• Staff: In the beginning, you may choose to go it alone and run your cleaning business by yourself. But you may want to hire a small cleaning crew to build your business faster. If you plan on hiring cleaning staff, it will typically cost you $11-$12 per cleaner, per hour.


    • Transportation: Buying a company vehicle comes with certain tax advantages, but can be a costly upfront expense — ranging from $10,000 to $30,000 depending on if you buy new or used. Reimbursing your employees for the use of a personal car to drive to job sites also comes with expenses you should keep in mind, such as mileage reimbursement (about $0.50 per mile) and auto insurance (typically less than $200 per month, per vehicle).


  • Marketing and advertising: Around $200 per month for both offline and online marketing. This part of your budget may also include the cost of a company uniform (roughly $100 or less per employee).

Choosing a speciality and niche for your cleaning business

There are two main types of cleaning businesses: residential and commercial. A residential cleaning service specializes in cleaning homes, apartments and condos. A commercial cleaning business focuses on commercial spaces, like offices, hotels and retail stores.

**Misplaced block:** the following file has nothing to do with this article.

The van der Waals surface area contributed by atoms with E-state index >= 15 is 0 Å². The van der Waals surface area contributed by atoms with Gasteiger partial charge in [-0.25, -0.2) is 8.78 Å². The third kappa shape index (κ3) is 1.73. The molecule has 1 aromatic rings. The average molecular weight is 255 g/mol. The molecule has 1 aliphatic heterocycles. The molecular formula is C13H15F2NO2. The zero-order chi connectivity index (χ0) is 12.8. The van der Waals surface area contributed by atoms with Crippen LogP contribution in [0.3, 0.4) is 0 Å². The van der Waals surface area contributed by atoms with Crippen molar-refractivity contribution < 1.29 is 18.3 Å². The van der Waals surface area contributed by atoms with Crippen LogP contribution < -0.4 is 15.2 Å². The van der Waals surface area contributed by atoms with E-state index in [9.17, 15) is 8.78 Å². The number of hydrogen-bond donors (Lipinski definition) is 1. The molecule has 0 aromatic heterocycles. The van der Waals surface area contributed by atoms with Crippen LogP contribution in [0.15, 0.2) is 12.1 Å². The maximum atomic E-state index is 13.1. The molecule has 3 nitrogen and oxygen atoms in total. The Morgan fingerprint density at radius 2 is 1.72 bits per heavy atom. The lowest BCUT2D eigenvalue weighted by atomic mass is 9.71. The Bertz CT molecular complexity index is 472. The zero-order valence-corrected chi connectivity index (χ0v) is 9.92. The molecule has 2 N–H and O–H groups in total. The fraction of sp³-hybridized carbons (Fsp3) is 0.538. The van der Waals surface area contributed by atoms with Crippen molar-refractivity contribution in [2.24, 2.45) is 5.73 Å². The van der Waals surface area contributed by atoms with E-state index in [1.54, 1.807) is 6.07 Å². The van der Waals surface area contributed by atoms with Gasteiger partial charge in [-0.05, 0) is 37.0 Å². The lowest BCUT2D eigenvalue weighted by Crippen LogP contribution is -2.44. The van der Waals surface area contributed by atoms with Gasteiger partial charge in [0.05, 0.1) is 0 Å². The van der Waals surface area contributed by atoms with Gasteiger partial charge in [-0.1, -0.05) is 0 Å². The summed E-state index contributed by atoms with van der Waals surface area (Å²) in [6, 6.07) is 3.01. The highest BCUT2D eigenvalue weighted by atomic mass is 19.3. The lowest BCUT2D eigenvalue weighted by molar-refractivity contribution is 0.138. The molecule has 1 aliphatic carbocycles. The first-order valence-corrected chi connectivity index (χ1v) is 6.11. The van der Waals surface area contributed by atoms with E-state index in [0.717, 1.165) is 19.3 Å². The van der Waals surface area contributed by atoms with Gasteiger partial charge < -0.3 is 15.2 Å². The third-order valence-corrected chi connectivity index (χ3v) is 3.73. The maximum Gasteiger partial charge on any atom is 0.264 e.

The residential cleaning industry is typically easier and cheaper to break into than the commercial cleaning business — which often requires expensive specialist equipment, more effort to get clients and evening/night shifts. For these reasons, a residential cleaning business might be the best option when you’re first starting out or starting a cleaning business on the side.

Once you’ve chosen the type of cleaning business you want to start, narrow it down even further by finding and choosing a niche. What will make your business unique? Do your research and look at demand in your area. If you’re in a college town, for example, consider specializing in apartment cleaning.